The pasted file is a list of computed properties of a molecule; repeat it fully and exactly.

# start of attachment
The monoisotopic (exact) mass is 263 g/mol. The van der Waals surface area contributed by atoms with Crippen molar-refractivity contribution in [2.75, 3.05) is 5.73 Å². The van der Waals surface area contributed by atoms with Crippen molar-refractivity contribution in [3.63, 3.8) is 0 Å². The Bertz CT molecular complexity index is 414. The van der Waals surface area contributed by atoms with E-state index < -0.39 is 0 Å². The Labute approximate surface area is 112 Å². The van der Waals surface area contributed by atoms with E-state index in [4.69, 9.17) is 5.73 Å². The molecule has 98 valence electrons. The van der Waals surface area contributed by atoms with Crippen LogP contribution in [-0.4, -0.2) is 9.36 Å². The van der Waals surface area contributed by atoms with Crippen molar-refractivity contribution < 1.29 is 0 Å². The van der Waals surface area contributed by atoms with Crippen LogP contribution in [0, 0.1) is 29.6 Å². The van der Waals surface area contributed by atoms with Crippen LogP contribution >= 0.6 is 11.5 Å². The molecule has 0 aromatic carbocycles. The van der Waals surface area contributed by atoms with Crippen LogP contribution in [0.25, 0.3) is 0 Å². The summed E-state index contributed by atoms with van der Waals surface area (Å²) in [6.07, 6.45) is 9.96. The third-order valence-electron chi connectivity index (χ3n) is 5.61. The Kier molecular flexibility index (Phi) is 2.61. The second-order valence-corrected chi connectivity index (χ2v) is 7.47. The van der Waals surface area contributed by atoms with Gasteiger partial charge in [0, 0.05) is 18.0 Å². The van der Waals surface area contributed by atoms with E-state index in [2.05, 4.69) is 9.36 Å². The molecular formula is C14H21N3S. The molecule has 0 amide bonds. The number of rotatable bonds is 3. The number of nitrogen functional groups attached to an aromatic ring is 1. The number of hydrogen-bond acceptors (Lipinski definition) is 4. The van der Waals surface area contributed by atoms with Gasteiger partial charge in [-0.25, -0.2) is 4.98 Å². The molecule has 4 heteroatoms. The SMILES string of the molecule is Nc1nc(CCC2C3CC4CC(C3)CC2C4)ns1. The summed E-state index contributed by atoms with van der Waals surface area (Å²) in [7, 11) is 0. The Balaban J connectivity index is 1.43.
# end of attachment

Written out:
The monoisotopic (exact) mass is 263 g/mol. The van der Waals surface area contributed by atoms with Crippen molar-refractivity contribution in [2.75, 3.05) is 5.73 Å². The van der Waals surface area contributed by atoms with Crippen molar-refractivity contribution in [3.63, 3.8) is 0 Å². The Bertz CT molecular complexity index is 414. The van der Waals surface area contributed by atoms with E-state index < -0.39 is 0 Å². The Labute approximate surface area is 112 Å². The van der Waals surface area contributed by atoms with E-state index in [4.69, 9.17) is 5.73 Å². The molecule has 98 valence electrons. The van der Waals surface area contributed by atoms with Crippen LogP contribution in [-0.4, -0.2) is 9.36 Å². The van der Waals surface area contributed by atoms with Crippen molar-refractivity contribution < 1.29 is 0 Å². The van der Waals surface area contributed by atoms with Crippen LogP contribution in [0, 0.1) is 29.6 Å². The van der Waals surface area contributed by atoms with Crippen LogP contribution >= 0.6 is 11.5 Å². The molecule has 0 aromatic carbocycles. The van der Waals surface area contributed by atoms with Crippen LogP contribution in [0.25, 0.3) is 0 Å². The summed E-state index contributed by atoms with van der Waals surface area (Å²) in [6.07, 6.45) is 9.96. The third-order valence-electron chi connectivity index (χ3n) is 5.61. The Kier molecular flexibility index (Phi) is 2.61. The second-order valence-corrected chi connectivity index (χ2v) is 7.47. The van der Waals surface area contributed by atoms with Gasteiger partial charge in [0, 0.05) is 18.0 Å². The van der Waals surface area contributed by atoms with E-state index in [2.05, 4.69) is 9.36 Å². The molecular formula is C14H21N3S. The molecule has 0 amide bonds. The number of rotatable bonds is 3. The number of nitrogen functional groups attached to an aromatic ring is 1. The number of hydrogen-bond acceptors (Lipinski definition) is 4. The van der Waals surface area contributed by atoms with Gasteiger partial charge in [-0.25, -0.2) is 4.98 Å². The molecule has 4 heteroatoms. The SMILES string of the molecule is Nc1nc(CCC2C3CC4CC(C3)CC2C4)ns1. The summed E-state index contributed by atoms with van der Waals surface area (Å²) in [7, 11) is 0. The Balaban J connectivity index is 1.43.